"Weed Bombing" Transforms Downtown's Urban Blight into Psychedelic Bling

​If you've been out drinking downtown lately and stumbled upon a street corner bursting with neon-colored weeds, don't worry: It's not an acid trip gone wrong.

It's weed bombing.

"We're tired of living in a big dump overrun with weeds and trash," says chief bombadier Brad Knoefler, owner of downtown club Grand Central. "If the city is going to keep on treating us like this we're going to draw attention to it."

​Knoefler says he's spent $100,000 of his own money over the years cleaning up downtown because the city failed to do so. By this summer, he and other downtown residents were fed up.

"Why do we have to cut the weeds ourselves?" he asks. "We already pay taxes."

Then, this May, he spotted an article on artists in other cities who make political statements by covering things -- statues, street lamps, even buses -- in yarn.

"Yarn bombing," Knoefler says. "They draw attention to things in disgusting neighborhoods. But here in downtown Miami, the roads are actually in really good shape because the city cares much more about automobile traffic than it does about pedestrians."

"But what we do have is vacant lots full of three-foot-tall weeds," he realized. "Why don't we try to start tagging them?"

​Over the past two months, Knoefler says he and a group of friends, fellow downtowners, and "young kids" have gone on five separate "weed bombing missions." Using cans of spray paint, they tag the giant weeds with outrageous day-glo shades of yellow, red, blue and orange. They even use cardboard to make sure they don't paint sidewalks or buildings, just weeds that shouldn't be there in the first place.

"It's had a beautiful effect," he says. "You walk down the street and smile."

Weed bombing also is a big, bright middle finger to city employees who spend more time power-washing Flagler than cutting back the jungles of undergrowth overtaking downtown, Knoefler says.

But he insists that the guerrilla strategy has actually improved relations with the Downtown Development Authority, the organization charged with the area's upkeep.

"A lot of people laughed, and thought that we were crazy," Knoefler says. "But now I see members of the DDA and tell them: 'You better clean-up those weeds or we're going to bomb them!'"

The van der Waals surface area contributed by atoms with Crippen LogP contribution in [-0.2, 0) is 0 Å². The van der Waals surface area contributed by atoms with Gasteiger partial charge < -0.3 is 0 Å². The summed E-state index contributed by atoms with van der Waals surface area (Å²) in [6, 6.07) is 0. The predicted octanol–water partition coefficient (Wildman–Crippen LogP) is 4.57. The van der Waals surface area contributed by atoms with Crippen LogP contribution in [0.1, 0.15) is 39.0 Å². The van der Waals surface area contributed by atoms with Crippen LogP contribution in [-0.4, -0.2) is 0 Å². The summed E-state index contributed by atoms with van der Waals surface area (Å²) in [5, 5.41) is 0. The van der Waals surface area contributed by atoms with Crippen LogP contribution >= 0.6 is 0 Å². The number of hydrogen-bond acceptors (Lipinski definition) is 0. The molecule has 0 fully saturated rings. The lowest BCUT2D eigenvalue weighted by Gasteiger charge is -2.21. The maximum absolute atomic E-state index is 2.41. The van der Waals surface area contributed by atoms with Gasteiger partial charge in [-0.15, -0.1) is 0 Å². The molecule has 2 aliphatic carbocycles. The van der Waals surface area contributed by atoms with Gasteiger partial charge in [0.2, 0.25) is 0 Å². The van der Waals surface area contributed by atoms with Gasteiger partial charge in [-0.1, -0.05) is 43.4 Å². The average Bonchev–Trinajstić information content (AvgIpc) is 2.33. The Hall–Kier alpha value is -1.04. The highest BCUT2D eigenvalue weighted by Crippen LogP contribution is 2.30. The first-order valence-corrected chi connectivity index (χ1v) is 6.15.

Except for one cop who threatened to arrest Knoefler, public reaction has been good -- at least from the few pedestrians to actually spot the plastered plants.

​"Obviously the first people that noticed were the homeless," he says. "They were really happy about it. One guy even adopted one of the weeds that we painted and sat there all day protecting it."

Yet, Knoefler doesn't think transforming downtown into a pedestrian-friendly, public space will be as easy as tagging some stray grass. He is one of the people behind Grand Central Park. He's also vehemently against "mega projects" like the proposed massive Genting casino.

"That would be the nail in the coffin," he says of the casino. "In every other city, they take old buildings and renovate them. But here in Miami we always look for this magic bullet and nothing ever gets implemented."

Knoefler says the city's promises that the old and new Miami Heat arenas would transform downtown never came true, so it would be stupid to believe the Genting hype.

"We always bend over backwards for these guys from out of town with their fancy renderings and expensive suits," he says. "But then we just end up with these failed mega projects and vacant lots and weeds."

Knoefler says he plans to keep weed bombing until the city addresses his concerns, and may even ramp up the campaign ahead of Art Basel.

"We'll paint the weeds once a month if we have to," he says.

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Michael E. Miller was a staff writer at Miami New Times for five years. His work for New Times won many national awards, including back-to-back-to-back Sigma Delta Chi medallions. He now covers local enterprise for the Washington Post.